As of 21 December, a total of 2.4 million people are affected across 10 regions in 4,293 barangays or villages. Around 684,000 displaced people are reported in five regions with 440,000 people in evacuation centers. A total of 139,000 houses have been damaged, out of which 53,800 are totally damaged. (OCHA, 21 Dec 2021)

As of 27 December, a total of 4.6 million people are affected across 10 regions in 6,057 barangays or villages. Around 571,000 displaced people are reported in five regions with 315,000 people in evacuation centers. A total of 405,000 houses have been damaged, out of which 127,800 are totally damaged. (OCHA, 27 Dec 2021)

To date, over 6.2 million people were affected across 10 regions. About 580,000 of them remain displaced with 356,000 people staying in evacuation centres and 227,000 people staying with host families or friends. Latest death count has totalled to 397. Urgent needs are food and non-food items (NFIs), clean water and sanitation facilities, shelter, hygiene kits, medical supplies and restoration of livelihoods. As per NDRRMC report on 30 December, 161 cities/municipalities have restored power out of 284 that experienced power outage or interruptions. While 79 cities/municipalities have restored communication lines out of 189 that experienced interrupted services. Estimated agricultural damages include 80,000 hectares of crops, 1.2 million livestock and poultry and 5,024 agricultural infrastructure and equipment costing about Php 5.5 billion (or $108 million). (OCHA, 30 Dec 2021)

As of 3 January 2022, a total of 6.8 million people are affected across 11 regions in 6,794 barangays or villages. Around 539,000 displaced people are reported in five regions with 349,000 people still in evacuation centers. A total of 830,000 houses have been damaged, out of which 240,000 are totally damaged. Response clusters have been activated and are being convened under the leadership of the relevant government line agencies. OCHA is supporting overall coordination of the Humanitarian Country Team in responding to most urgent needs in Caraga and Region VIII and has released a Humanitarian Needs and Priorities document requesting $107.2 million for the next 6 months. (OCHA, 3 Jan 2022)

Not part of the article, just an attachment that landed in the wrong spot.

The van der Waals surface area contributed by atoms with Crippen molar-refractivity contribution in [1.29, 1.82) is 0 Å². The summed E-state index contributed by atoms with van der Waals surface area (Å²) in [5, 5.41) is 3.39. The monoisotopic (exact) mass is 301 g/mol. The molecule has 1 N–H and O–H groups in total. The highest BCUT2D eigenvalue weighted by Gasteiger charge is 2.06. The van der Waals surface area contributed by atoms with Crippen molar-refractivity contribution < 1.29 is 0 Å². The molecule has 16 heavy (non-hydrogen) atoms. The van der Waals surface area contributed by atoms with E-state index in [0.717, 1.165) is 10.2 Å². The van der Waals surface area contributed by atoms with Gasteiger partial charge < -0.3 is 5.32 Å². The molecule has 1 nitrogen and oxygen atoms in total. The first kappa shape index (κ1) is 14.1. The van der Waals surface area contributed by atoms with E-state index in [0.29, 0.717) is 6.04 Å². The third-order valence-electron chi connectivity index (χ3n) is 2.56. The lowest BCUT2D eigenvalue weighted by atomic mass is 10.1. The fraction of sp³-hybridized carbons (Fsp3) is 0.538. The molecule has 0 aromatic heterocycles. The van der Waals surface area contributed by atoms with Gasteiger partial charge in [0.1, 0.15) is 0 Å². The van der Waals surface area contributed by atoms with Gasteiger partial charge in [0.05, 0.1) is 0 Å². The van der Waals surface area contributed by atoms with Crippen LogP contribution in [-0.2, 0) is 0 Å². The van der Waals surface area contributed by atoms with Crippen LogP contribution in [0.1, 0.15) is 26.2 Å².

The humanitarian response continues three weeks since the landfall of super typhoon Rai, which is estimated to have damaged 1,234,079 houses (339,303 totally damaged; 894,776 partially damaged). According to Government report, 170,589 displaced people remain in 1,025 evacuation centers (ECs) in six regions. Priority concerns are access to electricity, potable water, and WASH facilities. The displaced people are also at higher risk of COVID-19 infection because of overcrowding in evacuation centers. The Department of Social Welfare and Development (DSWD) has distributed US$10 million worth of assistance – including food, water and non-food items, with additional reserves of $17 million in funding and in-kind assistance available in warehouses. Since the launch of the Humanitarian Needs and Priorities (HNP), funding received is at $20.6 million (or 19.2 per cent) within the HNP and another $28.6 million outside the HNP. Funding received for HNP includes a $12 million from the Central Emergency Response Fund (CERF) which has been allocated to IOM, UNICEF, WFP and UNFPA. (OCHA, 10 Jan 2022)